By sharing some of the football cards from my collection, my goal is to put a spotlight on defensive backs who may have become underrated or have been forgotten by history.
Mark Carrier, FS, Chicago Bears (Pro Set 1990)
If your name isn’t Dick Butkus or Brian Urlacher, and if you didn’t play on the 1985 championship team, it’s tough to carve out a legacy in Chicago and be remembered as one of the great defenders in the history of the Bears franchise.
Urlacher had to bring the athleticism of a college safety to the iconic Bears’ middle linebacker position, stay there for 13 years, win NFL Defensive Player of the Year and make the Pro Bowl eight times just to be considered — at best — the third-best middle ‘backer to have suited up for Chicago; well behind Butkus and Mike Singletary. Continue reading
Chris Harris Jr. and Aqib Talib
Two story lines have dominated the buildup to Super Bowl 50: Peyton Manning‘s unforgiving oldness and Cam Newton‘s unforgivable Blackness.
It’s no surprise, since quarterbacks are almost always the stars of the pre-Super Bowl show. But in most years there are at least some other intriguing angles for the media and for the public to latch onto: a reclusive running back’s maddening silence, a legendary linebacker’s impending retirement, a curmudgeonly coach’s mysterious methods.
This year, however, it seems to be all about the QBs. Which of course means that the difference-maker who will decide the outcome of Sunday’s game will probably be a player who received little to no attention during these two hype-filled weeks. And that man will suddenly become the subject of a thousand “Who is this guy?” pieces about the “unknown” who was completely available for get-to-know-you interviews while everyone was busy chasing Cam and Peyton. Continue reading
Tags: Aqib Talib, Bradley Roby, Charles Tillman, Chris Harris Jr., Cortland Finnegan, Darian Stewart, Josh Bush, Josh Norman, Kayvon Webster, Kurt Coleman, Robert McClain, Roman Harper, Shiloh Keo, Super Bowl 50, T.J. Ward, Tre Boston
If all you’re working with is a TV, a late-night recap show and some basic stats, you may encounter the same methodical flaws in grading a football team’s defensive backfield as you would in grading a baseball team’s outfield.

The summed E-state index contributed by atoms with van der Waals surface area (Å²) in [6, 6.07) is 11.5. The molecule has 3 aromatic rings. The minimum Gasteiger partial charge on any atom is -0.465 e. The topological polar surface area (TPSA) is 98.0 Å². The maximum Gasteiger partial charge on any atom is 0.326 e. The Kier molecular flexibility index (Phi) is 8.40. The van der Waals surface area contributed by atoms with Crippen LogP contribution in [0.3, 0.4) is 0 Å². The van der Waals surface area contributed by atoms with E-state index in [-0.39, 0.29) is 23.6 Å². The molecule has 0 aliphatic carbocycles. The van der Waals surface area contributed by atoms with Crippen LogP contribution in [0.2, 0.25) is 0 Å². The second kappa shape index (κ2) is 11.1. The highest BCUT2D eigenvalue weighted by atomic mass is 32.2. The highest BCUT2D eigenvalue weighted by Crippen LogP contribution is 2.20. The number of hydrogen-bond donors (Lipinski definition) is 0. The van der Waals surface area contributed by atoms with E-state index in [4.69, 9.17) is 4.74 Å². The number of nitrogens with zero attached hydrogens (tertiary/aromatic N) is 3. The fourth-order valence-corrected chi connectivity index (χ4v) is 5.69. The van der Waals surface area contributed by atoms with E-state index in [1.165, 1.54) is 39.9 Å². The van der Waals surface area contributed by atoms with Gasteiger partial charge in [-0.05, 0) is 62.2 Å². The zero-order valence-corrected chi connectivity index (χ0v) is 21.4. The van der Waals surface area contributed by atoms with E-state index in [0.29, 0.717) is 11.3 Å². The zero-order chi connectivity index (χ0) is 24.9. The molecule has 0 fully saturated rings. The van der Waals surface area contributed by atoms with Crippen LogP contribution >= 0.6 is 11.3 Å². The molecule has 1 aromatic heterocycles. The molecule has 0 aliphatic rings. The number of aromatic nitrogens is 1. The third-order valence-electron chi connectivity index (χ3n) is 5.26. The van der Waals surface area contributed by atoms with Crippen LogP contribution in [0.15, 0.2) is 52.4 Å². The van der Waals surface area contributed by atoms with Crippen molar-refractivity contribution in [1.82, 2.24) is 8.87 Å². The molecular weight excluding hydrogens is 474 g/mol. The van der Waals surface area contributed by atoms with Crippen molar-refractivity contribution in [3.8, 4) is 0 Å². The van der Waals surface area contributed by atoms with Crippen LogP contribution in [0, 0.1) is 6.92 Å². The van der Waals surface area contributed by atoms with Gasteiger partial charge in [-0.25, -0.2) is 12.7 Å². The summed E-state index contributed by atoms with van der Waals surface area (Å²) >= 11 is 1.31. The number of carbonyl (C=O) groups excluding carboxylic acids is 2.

For the most part, we notice DBs and outfielders when they make a really good play (an interception, a diving catch, a TD-saving tackle, a rocket-like throw) and when they make a really bad play (getting burned for a TD, making an error, committing pass interference, misplaying a ball in the field). Without looking at all the angles and some more advanced stats, it’s easy to lose appreciation for the underrated yet crucial act of being in the right place at the right time. When done right, it makes an effective defense look kind of boring. Which makes a defensive coordinator sleep well at night. Continue reading
Tags: Aqib Talib, Charles Tillman, Chris Harris, Earl Thomas, Janoris Jenkins, Josh Norman, NFL, Patrick Peterson, Richard Sherman, Rodney McLeod, Tyrann Mathieu
Thursday night’s primetime national-TV flogging of the Tampa Bay Buccaneers at the hands of the Atlanta Falcons may have marked the exact moment when the “Tampa 2” defense, once the league’s most popular and puzzling scheme, became played out.
To be fair, the Bucs’ defense was just part of the team’s problem in the 56-14 loss. The special teams allowed Atlanta’s Devin Hester to return a punt for a touchdown, and Tampa Bay QB Josh McCown threw a pick-six to Falcons safety Kemal Ishmael. But the Bucs’ D was undeniably lit up by ground and by air. Continue reading
Tags: Bob Sanders, Charles Tillman, Derrick Brooks, Devin Hester, Herm Edwards, John Lynch, Kemal Ishmael, Lovie Smith, Monte Kiffin, NFL, Tampa Bay Buccaneers, Tony Dungy, Warren Sapp
Quarterback Jay Cutler and receiver Brandon Marshall were cast as the heroes in Chicago’s wild 28-20 comeback win over San Francisco in Week 2, as they hooked up for two of their three touchdowns in the fourth quarter.
But the Bears wouldn’t have been in position to steal that game from the 49ers if not for rookie cornerback Kyle Fuller, whose two interceptions in the fourth set up a pair of Chicago’s touchdowns. Continue reading